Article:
Routine use of fluoxetine after acute stroke not recommended


EFFECTS trial fluoxetineThe final results of EFFECTS (Efficacy of fluoxetine: A randomised controlled trial in stroke) have been presented by Erik Lundström (Uppsala University, Uppsala, Sweden) during a large clinical trials webinar hosted jointly by the European Stroke Organisation (ESO) and the World Stroke Organisation (WSO), on 13 May.

Fluoxetine once daily, six-months after an acute stroke, did not improve functional outcome, the trial found. While fluoxetine reduced depression, it increased the incidence of fractured bones and hyponatraemia. Taking these factors into account, Lundström concluded: “We do not recommend the routine use of fluoxetine after acute stroke.”

Why test fluoxetine?

He told the viewers that the idea was to take a known drug, “used by millions”, and try it for a new indication. Otherwise known as Prozac, fluoxetine is a commonly prescribed antidepressant.

After looking into a meta-analysis of animal stroke studies, the team found that fluoxetine improves neurobehavioural outcome by over 50%. Lundström speculated that this was most likely due to increasing neuroplasticity within the brain. “There is evidence for neurogenesis; there is evidence for neuroprotection, and there is evidence that it acts on the adrenergic system,” he said.

But, according to Lundström, what really ignited the team’s interest in fluoxetine was the FLAME trial, published in The Lancet Neurology in 2011. “In this randomised controlled trial of 118 ischaemic stroke patients with hemiparesis, 17% more of the patients allocated to 20mg fluoxetine were independent at three months, compared to the placebo [group].”

He also alluded to a Cochrane review of selective serotonin reuptake inhibitors (SSRIs) for stroke recovery published in 2012. While the review demonstrated that SSRIs reduce neurological impairment, anxiety and depression after stroke, Lundström acknowledged there was heterogeneity between the studies. “Large, well-designed trials were needed to determine whether SSRIs should be given routinely to patients with stroke.

“This led us to develop a family of three trials, with a similar core protocol that was slightly tailored to national settings: FOCUS in the UK, EFFECTS in Sweden, and AFFINITY in Australia, New Zealand and Vietnam,” he added. The three trials together have recruited a total of 5,907 patients. The findings of FOCUS, which turned out to be neutral, were published in December, 2018, Lundström said.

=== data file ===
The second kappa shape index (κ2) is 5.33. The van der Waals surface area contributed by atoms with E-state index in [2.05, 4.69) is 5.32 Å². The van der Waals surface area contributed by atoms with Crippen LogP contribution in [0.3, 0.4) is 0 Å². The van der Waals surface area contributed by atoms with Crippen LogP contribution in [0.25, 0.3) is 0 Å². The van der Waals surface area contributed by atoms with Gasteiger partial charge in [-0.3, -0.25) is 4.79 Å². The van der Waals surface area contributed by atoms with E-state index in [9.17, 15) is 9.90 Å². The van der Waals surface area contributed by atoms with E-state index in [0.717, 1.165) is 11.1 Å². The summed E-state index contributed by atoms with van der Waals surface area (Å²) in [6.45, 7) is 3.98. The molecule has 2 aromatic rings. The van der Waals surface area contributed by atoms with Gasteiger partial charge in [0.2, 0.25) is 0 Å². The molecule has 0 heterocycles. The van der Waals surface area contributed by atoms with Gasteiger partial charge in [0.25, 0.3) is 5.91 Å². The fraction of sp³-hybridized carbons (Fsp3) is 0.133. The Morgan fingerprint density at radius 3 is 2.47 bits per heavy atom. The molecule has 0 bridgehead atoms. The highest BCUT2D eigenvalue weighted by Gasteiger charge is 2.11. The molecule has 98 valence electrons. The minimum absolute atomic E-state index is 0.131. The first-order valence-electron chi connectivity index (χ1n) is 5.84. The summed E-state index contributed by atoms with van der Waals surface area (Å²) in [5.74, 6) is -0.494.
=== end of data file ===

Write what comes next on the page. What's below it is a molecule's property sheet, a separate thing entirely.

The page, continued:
EFFECTS: The findings

Fluoxetine daily for six-months after an acute stroke did not improve functional outcome. “The common odds ratio was 0.96 [95% CI 0.78, 1.13; p=0.41], so no benefit of fluoxetine,” Lundström reported.

Nevertheless, the results pointed to the fact that fluoxetine was safe in the stroke population as Lundström put forward that there was no treatment-related death, mortality was low, and there were no differences (between fluoxetine and placebo) in acute coronary events, epileptic seizures, and bleeding events.

While the number of new depression was reduced by just under 4%, the number of fractured bones increased by 2.2%, and hyponatraemia by 1.34%.

In terms of the inclusion criteria, patients 18 years or over were included in the trial. Those with either ischaemic stroke or intracerebral haemorrhage were randomised two to 15 days after onset. Lundström highlighted that patients needed to have persisting focal neurological deficit present at the time of randomisation severe enough to warrant treatment from both the physicians and the patients perspective. The “important” exclusion criteria he alluded to included: epilepsy, depression, previous drug overdose or attempted suicide, allergy or contraindication to fluoxetine, and life-threatening illness that would make 12-month survival unlikely.

“Both groups were well balanced, with a median age of 71 years,” Lundström told the viewers, discussing the baseline characteristics. “Around 98% of the population were independent before their stroke. Eighty-eight per cent had an ischaemic stroke. The median National Institutes of Health Stroke Scale (NIHSS) score was 3,” he added.


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